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by Todd Tanner | Jul 14, 2020 | FISHING, FRESHWATER, Slider
Growing Up on a Pond

Boy Fishing by Winslow Homer


We are blessed by those quiet waters, baptized in the ways of boats and bass and bluegills. Saved, sometimes, if we’re lucky.

Things are different when you grow up on a pond. The sounds of water lapping at the shore and the melody of the birds, and the faint whisper of a breeze are always there, but they’re invisible—inaudible—residing just far enough from your conscious mind that they’re like the air you breath; vital, but forgotten and unnoticed in the moment.

Some sounds, though, never fade into the background. The sound that a largemouth bass makes when it takes a popper off the surface demands your attention no matter what else you’re doing at the time. The sound of a boy, laughing as he tries to catch a frog, is much the same.

Then there’s the staccato drumming of bare feet, running down the worn gray wood of the dock, followed, after the very shortest of pauses, by the inevitable splash. Two splashes, really, because the boy and the dog are inseparable, and where one leaps the other always follows.

Finally, there’s the sound that defines the pond. It’s the subtle swish of an old wooden boat as it traverses the water, punctuated every second or two by the rhythmic splash of the oars and the unmistakable squeak of the oarlocks.
When you grow up on a pond, and when that pond has bass and frogs and snakes and lily pads and an old wooden boat with the paint peeling and a plywood seat worn smooth by decades of anglers…well, it gets into you. It seeps in, to the point where anything else is unnatural and has to be learned, and considered, and possibly rejected if it seems too different or too foreign.

A lot of us who came of age on ponds never learned to love the sound of an outboard motor. It’s too harsh, that particular sound is, and the cloud of exhaust fumes is too pungent and toxic. I should also mention that the world goes by altogether too fast with curved metal blades propelling you toward the far shore.

Motors, at least on a pond, are both too savage and too civilized; an innate contradiction like the rest of the modern world, and they feel like cheating, as if we’re grinding the past underneath our heels and sending our heritage—our most cherished traditions—down the coal chute and into the fire box.

When you grow up on a pond, with a dog and a fishing rod but without the stink of an outboard motor, it’s like growing up free, without television or cell phones or e-mail. It’s like…it’s like…Huck Finn, and pirates and Little League baseball with wooden bats. It’s like jitterbugs and hula poppers and the intoxicating smell of a nine-week-old puppy. It’s like freedom when that freedom is real, and earned, and appreciated, as opposed to the ersatz freedom that’s packaged for sale by greedy politicians to people who’ve forgotten what it feels like to be happy, or to have hope, or to feel the sun on their face with their eyes closed and their lips caressed by a smile.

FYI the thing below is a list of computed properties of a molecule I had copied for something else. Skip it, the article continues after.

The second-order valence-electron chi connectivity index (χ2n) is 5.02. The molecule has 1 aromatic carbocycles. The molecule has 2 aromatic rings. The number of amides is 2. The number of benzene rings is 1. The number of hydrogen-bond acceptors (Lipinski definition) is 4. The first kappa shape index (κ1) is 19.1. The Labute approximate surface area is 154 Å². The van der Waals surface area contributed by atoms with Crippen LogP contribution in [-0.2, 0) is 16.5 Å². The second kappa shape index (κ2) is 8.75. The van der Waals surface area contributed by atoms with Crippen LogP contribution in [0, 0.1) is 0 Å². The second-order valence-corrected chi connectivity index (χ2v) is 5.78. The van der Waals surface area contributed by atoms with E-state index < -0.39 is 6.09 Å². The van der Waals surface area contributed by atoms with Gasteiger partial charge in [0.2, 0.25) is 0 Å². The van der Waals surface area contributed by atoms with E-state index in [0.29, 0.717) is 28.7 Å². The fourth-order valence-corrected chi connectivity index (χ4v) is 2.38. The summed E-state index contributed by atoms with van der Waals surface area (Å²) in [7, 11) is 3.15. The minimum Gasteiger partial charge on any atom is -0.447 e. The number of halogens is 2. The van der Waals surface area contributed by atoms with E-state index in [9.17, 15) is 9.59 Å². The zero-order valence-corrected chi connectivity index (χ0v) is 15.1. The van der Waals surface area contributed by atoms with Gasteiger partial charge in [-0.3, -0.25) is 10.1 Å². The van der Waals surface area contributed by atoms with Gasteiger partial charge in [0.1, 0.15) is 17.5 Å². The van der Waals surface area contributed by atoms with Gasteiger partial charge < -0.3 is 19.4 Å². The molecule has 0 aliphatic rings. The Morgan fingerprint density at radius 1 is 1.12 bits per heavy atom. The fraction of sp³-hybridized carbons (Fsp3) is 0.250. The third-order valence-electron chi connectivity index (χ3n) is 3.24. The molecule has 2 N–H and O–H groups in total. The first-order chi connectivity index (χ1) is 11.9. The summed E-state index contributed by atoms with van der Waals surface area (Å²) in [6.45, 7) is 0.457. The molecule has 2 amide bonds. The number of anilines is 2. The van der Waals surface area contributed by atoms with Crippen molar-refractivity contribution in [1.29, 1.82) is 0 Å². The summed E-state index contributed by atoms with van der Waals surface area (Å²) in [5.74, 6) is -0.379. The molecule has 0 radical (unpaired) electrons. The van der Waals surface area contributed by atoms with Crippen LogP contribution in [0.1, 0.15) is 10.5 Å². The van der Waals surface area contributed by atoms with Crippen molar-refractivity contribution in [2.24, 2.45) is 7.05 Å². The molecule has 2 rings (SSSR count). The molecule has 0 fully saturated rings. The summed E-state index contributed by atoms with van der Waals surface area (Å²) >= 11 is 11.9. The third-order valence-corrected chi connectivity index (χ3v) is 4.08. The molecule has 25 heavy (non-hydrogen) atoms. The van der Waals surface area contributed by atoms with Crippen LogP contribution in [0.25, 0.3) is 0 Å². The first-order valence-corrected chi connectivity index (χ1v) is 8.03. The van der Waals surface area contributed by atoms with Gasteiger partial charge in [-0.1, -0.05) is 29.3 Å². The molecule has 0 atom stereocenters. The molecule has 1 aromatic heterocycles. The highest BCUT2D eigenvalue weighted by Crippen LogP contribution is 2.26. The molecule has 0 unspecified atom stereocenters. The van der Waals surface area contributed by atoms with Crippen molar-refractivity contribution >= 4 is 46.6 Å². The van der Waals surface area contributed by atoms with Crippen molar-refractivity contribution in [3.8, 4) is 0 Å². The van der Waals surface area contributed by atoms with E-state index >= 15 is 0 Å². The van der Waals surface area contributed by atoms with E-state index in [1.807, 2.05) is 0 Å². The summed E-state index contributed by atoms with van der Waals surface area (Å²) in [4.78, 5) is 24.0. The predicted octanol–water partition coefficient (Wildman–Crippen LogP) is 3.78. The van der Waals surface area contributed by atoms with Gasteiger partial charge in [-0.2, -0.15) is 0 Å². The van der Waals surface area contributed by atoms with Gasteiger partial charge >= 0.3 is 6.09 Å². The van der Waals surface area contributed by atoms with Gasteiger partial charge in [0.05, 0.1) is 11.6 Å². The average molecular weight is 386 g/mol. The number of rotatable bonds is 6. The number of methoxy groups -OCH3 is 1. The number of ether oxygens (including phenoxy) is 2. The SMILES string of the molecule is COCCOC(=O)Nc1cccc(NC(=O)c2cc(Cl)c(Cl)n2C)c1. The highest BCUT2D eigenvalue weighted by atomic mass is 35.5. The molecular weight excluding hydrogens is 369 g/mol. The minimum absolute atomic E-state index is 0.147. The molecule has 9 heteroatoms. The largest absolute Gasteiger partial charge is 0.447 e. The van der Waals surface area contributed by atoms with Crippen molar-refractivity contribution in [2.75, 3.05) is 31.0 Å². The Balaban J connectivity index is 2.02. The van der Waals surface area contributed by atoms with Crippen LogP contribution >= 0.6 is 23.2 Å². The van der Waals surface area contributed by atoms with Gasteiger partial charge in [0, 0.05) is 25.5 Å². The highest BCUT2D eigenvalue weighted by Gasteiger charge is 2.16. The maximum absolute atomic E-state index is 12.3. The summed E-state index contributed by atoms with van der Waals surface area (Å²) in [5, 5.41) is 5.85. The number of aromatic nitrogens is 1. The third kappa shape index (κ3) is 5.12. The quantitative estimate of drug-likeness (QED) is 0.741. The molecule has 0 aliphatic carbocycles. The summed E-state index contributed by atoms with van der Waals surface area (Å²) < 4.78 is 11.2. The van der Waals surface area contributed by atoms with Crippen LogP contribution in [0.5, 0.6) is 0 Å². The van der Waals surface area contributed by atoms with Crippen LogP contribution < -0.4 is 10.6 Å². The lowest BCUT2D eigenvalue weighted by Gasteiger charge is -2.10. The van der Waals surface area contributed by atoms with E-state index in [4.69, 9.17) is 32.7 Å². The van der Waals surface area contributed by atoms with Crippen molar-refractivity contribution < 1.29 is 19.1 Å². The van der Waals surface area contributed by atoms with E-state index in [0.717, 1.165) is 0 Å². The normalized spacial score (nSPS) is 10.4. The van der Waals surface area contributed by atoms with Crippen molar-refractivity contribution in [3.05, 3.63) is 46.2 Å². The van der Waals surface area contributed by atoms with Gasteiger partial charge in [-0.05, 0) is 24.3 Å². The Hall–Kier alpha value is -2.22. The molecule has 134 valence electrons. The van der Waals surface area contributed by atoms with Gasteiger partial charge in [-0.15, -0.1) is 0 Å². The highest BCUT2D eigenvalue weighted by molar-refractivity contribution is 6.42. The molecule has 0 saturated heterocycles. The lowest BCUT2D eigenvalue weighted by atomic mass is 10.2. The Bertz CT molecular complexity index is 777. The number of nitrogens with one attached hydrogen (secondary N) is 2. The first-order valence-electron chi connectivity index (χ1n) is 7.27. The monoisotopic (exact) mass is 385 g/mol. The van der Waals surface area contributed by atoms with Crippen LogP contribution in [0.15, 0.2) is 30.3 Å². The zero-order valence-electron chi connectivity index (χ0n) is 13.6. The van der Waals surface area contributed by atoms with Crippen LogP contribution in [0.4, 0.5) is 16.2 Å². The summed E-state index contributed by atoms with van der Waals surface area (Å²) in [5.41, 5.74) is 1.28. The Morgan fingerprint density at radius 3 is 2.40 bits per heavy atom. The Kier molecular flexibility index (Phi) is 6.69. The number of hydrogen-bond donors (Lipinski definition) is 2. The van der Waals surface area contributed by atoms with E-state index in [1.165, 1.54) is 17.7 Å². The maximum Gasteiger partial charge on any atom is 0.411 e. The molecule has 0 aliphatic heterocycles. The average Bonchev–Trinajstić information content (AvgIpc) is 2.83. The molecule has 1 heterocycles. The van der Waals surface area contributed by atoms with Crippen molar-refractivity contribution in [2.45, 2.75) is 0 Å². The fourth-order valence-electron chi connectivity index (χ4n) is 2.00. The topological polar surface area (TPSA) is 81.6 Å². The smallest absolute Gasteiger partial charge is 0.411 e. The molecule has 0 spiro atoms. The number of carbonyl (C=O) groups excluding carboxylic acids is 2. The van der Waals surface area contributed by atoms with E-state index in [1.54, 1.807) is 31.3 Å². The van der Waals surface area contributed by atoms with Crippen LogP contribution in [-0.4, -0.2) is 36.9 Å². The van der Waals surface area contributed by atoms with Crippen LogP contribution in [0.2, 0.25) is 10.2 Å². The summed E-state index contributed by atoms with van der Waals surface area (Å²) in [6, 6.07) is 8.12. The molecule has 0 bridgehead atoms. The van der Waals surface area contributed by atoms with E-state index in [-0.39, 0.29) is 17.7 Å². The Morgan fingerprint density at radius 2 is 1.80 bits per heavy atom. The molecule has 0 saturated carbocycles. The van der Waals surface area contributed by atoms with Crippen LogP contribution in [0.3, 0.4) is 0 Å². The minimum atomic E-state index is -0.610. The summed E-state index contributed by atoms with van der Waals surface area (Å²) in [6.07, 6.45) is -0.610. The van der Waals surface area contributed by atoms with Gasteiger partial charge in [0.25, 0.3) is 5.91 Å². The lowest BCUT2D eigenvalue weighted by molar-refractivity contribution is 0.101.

I wish more of us had grown up on a pond. I wish more of us could hold on to that inner, sun-burned and sun-blessed child within. I wish more of us had been shaped by the pull of a largemouth bass, and the excited bark of a dog, and the scent of a fresh breeze with nary a hint of anything except God’s own creation on a gorgeous summer eve.

It seems so long ago. It really does. But it’s all still there whenever I take the time to remember. The creak of the oars. Summers that stretch on forever. The old man’s laugh. The dog, staring down at the bluegills swimming just below the dock. The bass, swirling on the surface.

Reality intrudes, of course. Work and bills and politics, not to mention the knowledge that we’re trashing this amazing world when we should be walking gently and healing the wounds around us. But those wounds, sad as they are, deep as they are, can still heal if enough people dedicate themselves to making the right choices.

Things are different when you grow up on a pond. We’re shaped and sculpted, in ways far more subtle than most of us will ever realize or could ever discern. We are blessed by those quiet waters, baptized in the ways of boats and bass and bluegills. Saved, sometimes, if we’re lucky. Water, if it’s clean enough and clear enough and pure enough, eventually wears down our rough spots. It washes off society’s inherent grit and grime and allows the light to shine through. Maybe it’s not too late after all. Maybe we can take another pull on the oars. Maybe we can still slip into a pond filled with bass and frogs and lily pads; filled with grace. Maybe there’s still hope. I like to think so.
 
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